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Photo © David Unsworth
More photos of PZL Swidnik W3 Sokol
Two 670kW (900shp) takeoff rated WSKPZL Rzeszów PZL10W turboshafts driving a four blade main rotor and three blade tail rotor.
W-3A - Max cruising speed 243km/h (131kt). Initial rate of climb 2008ft/min. Hovering ceiling (at max takeoff weight) out of ground effect 6220ft. Service ceiling 19,680ft. Max range with reserves 745km (402nm), with auxiliary fuel and reserves 1290km (696nm), with max payload and no reserves 200km (108nm).
W3A - Basic operating empty 3850kg (8488lb), max takeoff 6400kg (14,110lb).
Main rotor diameter 15.70m (51ft 6in), length overall rotors turning 18.79m (61ft 8in), fuselage length 14.21m (46ft 8in), height overall 5.14m (16ft 10in), height to top of rotor mast 4.20m (13ft 10in). Main rotor disc area 193.6m2 (2034sq ft).
Two pilots or pilot and flight engineer or passenger on flightdeck. Main cabin seating for 12 in passenger configuration, or three medical attendants and eight rescued survivors in SAR Anaconda version, or four stretchers and medical attendant in ambulance configuration, one stretcher and medical attendants in critical care EMS version, or five/six passengers in executive configuration. Can carry a 2100kg (4630lb) sling load.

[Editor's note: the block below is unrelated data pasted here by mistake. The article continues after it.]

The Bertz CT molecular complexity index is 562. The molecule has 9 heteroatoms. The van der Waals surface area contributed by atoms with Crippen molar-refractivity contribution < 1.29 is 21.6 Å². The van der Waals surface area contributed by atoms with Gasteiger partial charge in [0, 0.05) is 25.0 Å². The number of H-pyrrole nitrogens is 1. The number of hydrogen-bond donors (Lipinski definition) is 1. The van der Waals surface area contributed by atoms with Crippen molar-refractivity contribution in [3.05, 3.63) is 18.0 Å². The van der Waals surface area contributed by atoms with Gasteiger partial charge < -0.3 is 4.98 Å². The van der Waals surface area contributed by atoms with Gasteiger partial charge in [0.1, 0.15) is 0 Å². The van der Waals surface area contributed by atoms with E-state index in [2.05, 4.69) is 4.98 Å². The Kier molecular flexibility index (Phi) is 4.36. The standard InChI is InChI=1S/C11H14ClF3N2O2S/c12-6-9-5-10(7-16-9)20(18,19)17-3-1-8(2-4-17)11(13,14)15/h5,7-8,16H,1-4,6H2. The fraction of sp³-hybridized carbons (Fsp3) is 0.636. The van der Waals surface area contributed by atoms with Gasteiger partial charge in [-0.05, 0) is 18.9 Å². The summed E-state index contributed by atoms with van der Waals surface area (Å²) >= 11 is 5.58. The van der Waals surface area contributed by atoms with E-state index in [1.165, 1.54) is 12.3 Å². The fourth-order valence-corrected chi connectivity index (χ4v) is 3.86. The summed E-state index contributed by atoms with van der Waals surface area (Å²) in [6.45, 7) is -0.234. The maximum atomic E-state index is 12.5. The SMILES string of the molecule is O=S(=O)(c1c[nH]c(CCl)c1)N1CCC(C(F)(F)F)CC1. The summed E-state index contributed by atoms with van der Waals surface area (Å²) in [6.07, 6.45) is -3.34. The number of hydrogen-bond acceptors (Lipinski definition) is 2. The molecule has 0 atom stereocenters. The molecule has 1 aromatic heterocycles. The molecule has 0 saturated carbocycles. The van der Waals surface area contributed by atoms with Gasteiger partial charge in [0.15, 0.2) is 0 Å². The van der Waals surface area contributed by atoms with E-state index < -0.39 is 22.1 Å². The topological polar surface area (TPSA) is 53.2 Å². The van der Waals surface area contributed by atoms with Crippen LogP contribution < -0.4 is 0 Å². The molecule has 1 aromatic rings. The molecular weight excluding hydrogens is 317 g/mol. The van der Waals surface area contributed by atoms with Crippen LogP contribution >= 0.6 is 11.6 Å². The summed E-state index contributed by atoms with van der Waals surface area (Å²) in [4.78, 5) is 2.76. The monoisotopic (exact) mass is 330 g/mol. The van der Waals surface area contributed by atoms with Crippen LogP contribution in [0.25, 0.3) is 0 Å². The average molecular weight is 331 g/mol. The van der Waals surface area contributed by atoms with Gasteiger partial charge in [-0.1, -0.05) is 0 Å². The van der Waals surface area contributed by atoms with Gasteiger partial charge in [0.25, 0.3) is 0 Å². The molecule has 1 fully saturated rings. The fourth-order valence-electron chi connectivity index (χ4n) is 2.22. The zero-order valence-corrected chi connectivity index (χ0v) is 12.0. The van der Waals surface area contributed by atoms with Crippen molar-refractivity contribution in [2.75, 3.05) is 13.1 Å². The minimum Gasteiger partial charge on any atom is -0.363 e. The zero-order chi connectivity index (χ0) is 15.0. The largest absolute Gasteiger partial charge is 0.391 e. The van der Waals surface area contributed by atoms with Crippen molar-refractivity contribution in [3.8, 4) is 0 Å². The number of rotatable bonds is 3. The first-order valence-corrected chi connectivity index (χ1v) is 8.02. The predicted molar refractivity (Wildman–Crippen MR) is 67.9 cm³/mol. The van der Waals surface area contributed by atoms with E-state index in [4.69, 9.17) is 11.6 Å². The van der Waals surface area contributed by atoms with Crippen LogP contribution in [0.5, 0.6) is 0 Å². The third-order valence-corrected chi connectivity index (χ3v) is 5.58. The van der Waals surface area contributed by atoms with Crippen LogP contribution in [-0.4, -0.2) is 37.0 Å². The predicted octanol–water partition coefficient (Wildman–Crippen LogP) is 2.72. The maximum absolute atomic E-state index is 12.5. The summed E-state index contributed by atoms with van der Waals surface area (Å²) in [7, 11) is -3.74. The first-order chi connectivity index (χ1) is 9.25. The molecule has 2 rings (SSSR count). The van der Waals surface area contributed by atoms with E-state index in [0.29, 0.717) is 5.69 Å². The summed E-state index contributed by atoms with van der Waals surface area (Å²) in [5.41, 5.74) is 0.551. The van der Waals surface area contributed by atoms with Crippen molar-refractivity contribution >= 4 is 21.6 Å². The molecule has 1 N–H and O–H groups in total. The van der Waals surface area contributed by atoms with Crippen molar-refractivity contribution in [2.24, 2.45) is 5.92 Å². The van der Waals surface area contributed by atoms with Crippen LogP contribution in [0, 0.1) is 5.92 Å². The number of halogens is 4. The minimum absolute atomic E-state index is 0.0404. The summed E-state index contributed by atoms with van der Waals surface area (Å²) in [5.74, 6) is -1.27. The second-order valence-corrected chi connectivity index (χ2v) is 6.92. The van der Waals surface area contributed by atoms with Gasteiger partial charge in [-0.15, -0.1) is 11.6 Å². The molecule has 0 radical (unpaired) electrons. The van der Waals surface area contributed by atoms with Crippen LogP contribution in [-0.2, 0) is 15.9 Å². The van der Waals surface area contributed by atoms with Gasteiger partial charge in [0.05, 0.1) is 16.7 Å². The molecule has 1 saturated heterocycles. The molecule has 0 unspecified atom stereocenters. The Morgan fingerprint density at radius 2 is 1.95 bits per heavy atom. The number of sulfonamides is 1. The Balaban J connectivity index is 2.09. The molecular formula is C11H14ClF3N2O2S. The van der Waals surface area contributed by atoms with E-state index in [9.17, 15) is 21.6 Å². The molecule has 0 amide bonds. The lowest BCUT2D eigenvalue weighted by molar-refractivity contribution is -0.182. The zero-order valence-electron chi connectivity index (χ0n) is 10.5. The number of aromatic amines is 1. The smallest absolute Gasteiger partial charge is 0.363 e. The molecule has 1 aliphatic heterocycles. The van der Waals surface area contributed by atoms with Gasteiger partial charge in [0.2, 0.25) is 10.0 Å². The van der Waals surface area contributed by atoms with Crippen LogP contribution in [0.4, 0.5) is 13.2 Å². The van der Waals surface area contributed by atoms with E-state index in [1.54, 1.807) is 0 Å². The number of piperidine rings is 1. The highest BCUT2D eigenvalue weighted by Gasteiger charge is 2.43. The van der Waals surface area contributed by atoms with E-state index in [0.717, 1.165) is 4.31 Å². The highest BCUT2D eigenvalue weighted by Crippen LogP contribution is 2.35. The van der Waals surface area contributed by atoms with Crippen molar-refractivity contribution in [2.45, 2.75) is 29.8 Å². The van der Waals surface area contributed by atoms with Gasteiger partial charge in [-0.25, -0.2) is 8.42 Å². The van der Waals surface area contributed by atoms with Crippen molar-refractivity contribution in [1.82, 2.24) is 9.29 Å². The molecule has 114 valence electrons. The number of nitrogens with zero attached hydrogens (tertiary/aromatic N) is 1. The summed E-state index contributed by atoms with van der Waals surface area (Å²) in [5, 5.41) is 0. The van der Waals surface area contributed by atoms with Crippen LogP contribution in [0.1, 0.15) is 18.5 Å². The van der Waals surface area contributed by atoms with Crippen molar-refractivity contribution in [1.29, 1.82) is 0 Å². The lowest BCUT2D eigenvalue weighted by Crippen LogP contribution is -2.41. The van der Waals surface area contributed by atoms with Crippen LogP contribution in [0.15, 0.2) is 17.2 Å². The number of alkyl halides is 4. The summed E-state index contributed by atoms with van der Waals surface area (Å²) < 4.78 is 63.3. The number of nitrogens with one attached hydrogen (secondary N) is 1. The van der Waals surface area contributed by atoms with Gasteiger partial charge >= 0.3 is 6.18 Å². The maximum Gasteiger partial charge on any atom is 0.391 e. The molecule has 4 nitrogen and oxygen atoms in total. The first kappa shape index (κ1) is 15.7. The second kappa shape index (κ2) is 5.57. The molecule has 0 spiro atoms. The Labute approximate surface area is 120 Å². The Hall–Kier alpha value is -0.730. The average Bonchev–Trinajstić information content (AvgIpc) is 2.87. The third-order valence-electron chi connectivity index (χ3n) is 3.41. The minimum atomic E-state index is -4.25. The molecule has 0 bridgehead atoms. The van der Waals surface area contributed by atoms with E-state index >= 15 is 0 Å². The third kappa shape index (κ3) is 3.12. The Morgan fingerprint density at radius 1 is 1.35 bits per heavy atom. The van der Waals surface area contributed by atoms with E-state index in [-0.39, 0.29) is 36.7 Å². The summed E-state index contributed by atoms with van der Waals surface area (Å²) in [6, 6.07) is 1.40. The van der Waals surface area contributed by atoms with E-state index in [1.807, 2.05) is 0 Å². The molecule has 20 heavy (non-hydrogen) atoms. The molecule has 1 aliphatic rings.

Approximately 130 Sokols of all models have been built, including against Polish military orders.
Mid size twin engine utility helicopter
The W3 Sokol (Falcon) utility is the first helicopter to be fully designed and built in Poland, and is PZL Swidnik's most promising sales prospect in the near to medium future.
Developed during the mid 1970s, the Sokol made its first flight on November 16 1979, and has since been certificated in Poland, Russia, the US and Germany. Following a fairly protracted development program, low rate production of the Sokol commenced during 1985. Initial sales of the general purpose Sokol were within Poland and in the Eastern Bloc, before the collapse of communism allowed PZL Swidnik to broaden its sales base. To do this PZL Swidnik developed the improved W3A Sokol aimed at achieving western certification. Certification to US FAR Pt 29 standards was granted in May 1993, while German certification was granted in December that year.
The Sokol is of conventional design and construction, with two PZL10W turboshafts, which are based on the Russian designed TVD10B turboprops that power the Polish built An-28. Composites are used in the tail and main rotor blades.
The Sokol is offered in a number of variants and is capable of performing a typical range of helicopter missions, including passenger transport, VIP, cargo, EMS, medevac, firefighting and search and rescue (the W3 RM Anaconda).
An upgraded version of the Sokol is currently under development. The SW5 (a provisional designation) would have twin FADEC equipped 745kW (1000shp) Pratt & Whitney Canada PT6B-67B turboshafts, Sextant supplied avionics, a simplified rotor head and greater use of composites.
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